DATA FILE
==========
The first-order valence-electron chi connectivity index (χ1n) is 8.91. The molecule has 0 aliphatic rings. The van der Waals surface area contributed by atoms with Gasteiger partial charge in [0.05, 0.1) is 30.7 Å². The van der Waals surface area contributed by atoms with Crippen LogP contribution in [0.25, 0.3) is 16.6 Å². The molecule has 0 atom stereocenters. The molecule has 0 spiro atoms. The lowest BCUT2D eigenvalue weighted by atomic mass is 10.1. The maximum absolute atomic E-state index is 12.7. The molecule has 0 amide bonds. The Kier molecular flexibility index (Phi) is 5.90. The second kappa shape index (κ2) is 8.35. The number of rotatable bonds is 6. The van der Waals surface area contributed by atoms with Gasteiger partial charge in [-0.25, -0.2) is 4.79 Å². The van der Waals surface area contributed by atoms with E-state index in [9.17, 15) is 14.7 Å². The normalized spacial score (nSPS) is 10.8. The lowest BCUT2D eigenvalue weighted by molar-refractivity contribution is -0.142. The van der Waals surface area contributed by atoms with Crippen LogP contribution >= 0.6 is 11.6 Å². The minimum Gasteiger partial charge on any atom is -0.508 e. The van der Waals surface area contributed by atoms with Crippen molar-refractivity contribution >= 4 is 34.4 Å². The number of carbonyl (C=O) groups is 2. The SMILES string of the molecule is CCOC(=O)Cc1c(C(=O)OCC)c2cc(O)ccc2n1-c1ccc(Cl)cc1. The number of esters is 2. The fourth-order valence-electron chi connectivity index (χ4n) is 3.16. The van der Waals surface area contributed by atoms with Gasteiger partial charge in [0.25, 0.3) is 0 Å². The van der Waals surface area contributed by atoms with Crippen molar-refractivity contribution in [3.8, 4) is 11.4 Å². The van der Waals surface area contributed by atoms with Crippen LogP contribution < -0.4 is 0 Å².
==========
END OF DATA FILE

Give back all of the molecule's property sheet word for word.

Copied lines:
The first-order valence-electron chi connectivity index (χ1n) is 8.91. The molecule has 0 aliphatic rings. The van der Waals surface area contributed by atoms with Gasteiger partial charge in [0.05, 0.1) is 30.7 Å². The van der Waals surface area contributed by atoms with Crippen LogP contribution in [0.25, 0.3) is 16.6 Å². The molecule has 0 atom stereocenters. The molecule has 0 spiro atoms. The lowest BCUT2D eigenvalue weighted by atomic mass is 10.1. The maximum absolute atomic E-state index is 12.7. The molecule has 0 amide bonds. The Kier molecular flexibility index (Phi) is 5.90. The second kappa shape index (κ2) is 8.35. The number of rotatable bonds is 6. The van der Waals surface area contributed by atoms with Gasteiger partial charge in [-0.25, -0.2) is 4.79 Å². The van der Waals surface area contributed by atoms with E-state index in [9.17, 15) is 14.7 Å². The normalized spacial score (nSPS) is 10.8. The lowest BCUT2D eigenvalue weighted by molar-refractivity contribution is -0.142. The van der Waals surface area contributed by atoms with Crippen LogP contribution >= 0.6 is 11.6 Å². The minimum Gasteiger partial charge on any atom is -0.508 e. The van der Waals surface area contributed by atoms with Crippen molar-refractivity contribution >= 4 is 34.4 Å². The number of carbonyl (C=O) groups is 2. The SMILES string of the molecule is CCOC(=O)Cc1c(C(=O)OCC)c2cc(O)ccc2n1-c1ccc(Cl)cc1. The number of esters is 2. The fourth-order valence-electron chi connectivity index (χ4n) is 3.16. The van der Waals surface area contributed by atoms with Gasteiger partial charge in [0.25, 0.3) is 0 Å². The van der Waals surface area contributed by atoms with Crippen molar-refractivity contribution in [3.8, 4) is 11.4 Å². The van der Waals surface area contributed by atoms with Crippen LogP contribution < -0.4 is 0 Å².